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In Healthcare, Sometimes Established Players Provide Solutions Startups Can’t

At MedTech Boston, we’re always keeping our eye out for up-and-coming startups spun out of hackathons, or connected devices conceived of in the classroom.

But the area’s well-established healthcare players also have a major role to play in developing solutions to some of the nation’s most pressing healthcare problems. One of these is Philips Healthcare, an arm of the Dutch technology company well known for its medical-grade monitoring and imaging equipment.

Manu Varma

Manu Varma | Photo courtesy of LinkedIn

Philips, whose technology is already integrated into the infrastructure of many hospitals globally, is particularly well suited to develop enterprise solutions across the care continuum. They’ve developed a suite of telehealth products for the hospital, skilled nursing facilities and the home. “We take the technology that we already have, and we build out care delivery models on top of that technology,” says Manu Varma Head of Marketing & Strategy of Hospital to Home at Philips Healthcare.

One of their solutions, the eICU program, uses audio-visual technology to enable remote care teams to help ICU bedside staff deliver care efficiently and effectively. The software combines analytics, data visualization and advanced reporting capabilities to help clinical teams proactively monitor patients and reform their clinical model by identifying areas in which they could be performing better. Philips reports that patients receiving care from an ICU with Philips’ eICU were 26% more likely to survive their ICU stay, and on average discharged 20% faster.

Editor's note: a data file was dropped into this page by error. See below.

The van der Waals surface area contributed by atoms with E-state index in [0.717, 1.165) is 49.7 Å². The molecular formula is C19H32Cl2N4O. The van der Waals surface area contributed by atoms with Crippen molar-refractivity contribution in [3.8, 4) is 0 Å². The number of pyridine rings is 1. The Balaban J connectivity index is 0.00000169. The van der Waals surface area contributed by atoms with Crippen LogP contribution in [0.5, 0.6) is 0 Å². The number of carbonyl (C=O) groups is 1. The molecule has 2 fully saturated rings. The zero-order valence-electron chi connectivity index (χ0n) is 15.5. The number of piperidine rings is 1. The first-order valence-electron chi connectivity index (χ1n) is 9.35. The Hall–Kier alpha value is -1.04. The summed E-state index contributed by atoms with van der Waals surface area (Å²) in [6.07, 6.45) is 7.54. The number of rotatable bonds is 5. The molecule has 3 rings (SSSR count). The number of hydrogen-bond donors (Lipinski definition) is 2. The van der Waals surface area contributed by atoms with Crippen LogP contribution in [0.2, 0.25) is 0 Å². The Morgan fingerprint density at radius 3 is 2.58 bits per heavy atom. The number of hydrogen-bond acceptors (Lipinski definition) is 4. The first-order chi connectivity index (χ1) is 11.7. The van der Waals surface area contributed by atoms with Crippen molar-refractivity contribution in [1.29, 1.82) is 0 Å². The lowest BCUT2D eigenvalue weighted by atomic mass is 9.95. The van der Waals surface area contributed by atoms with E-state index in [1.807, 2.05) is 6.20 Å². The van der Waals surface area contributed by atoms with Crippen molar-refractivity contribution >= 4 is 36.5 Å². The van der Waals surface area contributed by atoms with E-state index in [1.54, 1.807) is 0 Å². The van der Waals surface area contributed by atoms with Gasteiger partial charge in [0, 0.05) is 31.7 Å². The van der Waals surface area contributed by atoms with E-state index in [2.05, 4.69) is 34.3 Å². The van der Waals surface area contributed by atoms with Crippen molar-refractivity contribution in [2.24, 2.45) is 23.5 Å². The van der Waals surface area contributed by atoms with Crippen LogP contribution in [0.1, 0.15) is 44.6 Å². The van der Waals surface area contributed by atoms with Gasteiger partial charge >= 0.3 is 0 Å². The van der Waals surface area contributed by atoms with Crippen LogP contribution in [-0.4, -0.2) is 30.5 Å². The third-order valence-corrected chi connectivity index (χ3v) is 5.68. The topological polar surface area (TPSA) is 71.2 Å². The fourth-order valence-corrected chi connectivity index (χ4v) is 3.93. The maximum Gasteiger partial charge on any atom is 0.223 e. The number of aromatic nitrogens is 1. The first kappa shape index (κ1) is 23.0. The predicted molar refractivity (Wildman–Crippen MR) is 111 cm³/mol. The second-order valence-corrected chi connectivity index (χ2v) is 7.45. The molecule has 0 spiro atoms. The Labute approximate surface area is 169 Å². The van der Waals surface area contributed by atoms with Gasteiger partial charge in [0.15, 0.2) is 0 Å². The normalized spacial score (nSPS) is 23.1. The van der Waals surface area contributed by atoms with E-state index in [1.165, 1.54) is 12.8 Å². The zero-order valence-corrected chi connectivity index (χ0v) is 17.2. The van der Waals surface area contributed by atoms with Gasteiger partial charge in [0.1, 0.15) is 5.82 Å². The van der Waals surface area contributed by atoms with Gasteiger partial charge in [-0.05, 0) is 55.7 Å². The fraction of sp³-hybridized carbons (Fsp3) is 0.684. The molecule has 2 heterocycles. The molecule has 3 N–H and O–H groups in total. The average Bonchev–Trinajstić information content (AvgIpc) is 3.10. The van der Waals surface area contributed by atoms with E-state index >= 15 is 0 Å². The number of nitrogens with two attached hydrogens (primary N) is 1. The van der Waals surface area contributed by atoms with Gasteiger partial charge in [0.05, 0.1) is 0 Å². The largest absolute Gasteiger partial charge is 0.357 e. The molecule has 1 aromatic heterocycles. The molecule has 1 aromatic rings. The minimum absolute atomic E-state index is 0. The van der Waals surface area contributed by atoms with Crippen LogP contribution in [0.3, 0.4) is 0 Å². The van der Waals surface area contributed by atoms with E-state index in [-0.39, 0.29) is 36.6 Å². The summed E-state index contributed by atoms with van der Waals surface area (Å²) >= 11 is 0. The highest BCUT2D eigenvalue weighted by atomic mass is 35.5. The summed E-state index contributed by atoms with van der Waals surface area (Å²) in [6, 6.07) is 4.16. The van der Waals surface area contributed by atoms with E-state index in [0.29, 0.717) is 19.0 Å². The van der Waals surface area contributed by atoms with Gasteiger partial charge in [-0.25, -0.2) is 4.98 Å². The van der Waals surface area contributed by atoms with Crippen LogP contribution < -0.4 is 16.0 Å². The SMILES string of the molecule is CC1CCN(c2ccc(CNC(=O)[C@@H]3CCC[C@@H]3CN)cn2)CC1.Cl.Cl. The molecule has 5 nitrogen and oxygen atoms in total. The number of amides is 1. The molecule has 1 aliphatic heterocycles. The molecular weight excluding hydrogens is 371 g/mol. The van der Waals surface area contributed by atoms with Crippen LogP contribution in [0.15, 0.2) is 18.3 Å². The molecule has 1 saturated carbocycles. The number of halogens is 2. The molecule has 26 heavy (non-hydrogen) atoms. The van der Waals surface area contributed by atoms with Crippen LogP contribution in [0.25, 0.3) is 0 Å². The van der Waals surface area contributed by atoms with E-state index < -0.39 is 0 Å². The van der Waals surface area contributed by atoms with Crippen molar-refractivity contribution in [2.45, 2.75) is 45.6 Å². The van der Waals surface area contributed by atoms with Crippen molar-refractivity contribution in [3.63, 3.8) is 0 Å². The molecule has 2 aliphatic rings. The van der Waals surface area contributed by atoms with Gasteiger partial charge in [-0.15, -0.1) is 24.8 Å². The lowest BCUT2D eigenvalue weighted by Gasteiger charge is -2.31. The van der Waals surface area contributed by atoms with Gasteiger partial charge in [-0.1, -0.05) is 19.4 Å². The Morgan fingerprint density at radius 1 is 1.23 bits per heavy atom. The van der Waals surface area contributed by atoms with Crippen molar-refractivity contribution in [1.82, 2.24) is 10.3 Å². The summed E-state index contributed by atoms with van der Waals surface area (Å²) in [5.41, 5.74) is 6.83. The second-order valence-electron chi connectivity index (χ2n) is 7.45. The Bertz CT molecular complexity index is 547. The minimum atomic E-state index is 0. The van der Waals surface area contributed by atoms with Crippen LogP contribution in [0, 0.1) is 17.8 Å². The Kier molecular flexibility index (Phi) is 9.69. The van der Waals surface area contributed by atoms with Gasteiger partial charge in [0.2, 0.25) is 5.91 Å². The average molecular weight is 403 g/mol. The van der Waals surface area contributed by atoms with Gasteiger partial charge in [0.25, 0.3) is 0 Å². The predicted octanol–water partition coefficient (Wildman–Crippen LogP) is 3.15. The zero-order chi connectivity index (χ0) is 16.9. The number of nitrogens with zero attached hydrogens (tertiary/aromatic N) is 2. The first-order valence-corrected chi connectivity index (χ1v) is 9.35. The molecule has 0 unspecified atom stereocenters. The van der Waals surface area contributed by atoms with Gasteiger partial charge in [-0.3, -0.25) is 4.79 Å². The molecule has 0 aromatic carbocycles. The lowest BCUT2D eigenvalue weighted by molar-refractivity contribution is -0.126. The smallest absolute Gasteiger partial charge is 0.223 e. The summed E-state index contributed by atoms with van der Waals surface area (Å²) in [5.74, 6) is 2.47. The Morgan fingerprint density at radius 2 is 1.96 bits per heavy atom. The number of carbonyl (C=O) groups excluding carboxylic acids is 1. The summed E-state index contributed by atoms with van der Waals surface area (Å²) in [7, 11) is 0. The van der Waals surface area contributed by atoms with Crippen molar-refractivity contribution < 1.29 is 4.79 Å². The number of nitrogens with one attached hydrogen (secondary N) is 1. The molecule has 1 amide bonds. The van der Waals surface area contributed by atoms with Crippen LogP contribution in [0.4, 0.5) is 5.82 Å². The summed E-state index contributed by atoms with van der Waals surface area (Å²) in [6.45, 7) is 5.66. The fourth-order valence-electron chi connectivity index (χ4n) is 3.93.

When the patient returns home, Philips has a series of remote home monitoring products that allow for care teams to intervene early and reduce the need for readmission.

Philips is also capable of taking the high-density data streams they collect from their telehealth solutions and making them available for research. Philips’ eICU customers, for example, form something called an eICU research institute.“They can use these data sets to consider what makes a ICU successful and how they can improve operations,” explains Varma. Additionally, Philips works to make this abundance of data available to researchers outside of their customer base. In January of 2015 Philips gave researchers at the MIT Laboratory of Computational Physiology access to anonymized data from more than 100,000 patients collected from their eICU program.

Although lacking the shiny new trappings of a budding startup, Philips’ resources, infrastructure and proven track record make them a key player in fostering innovation in hospitals and setting them up for long term success. “There’s no question there’s a lot of solutions that solve specific problems, but if I put myself in the shoes of the hospital CEO, CMO, or CFO, I’m probably looking for enterprise capability that will set me up for the next ten years.”

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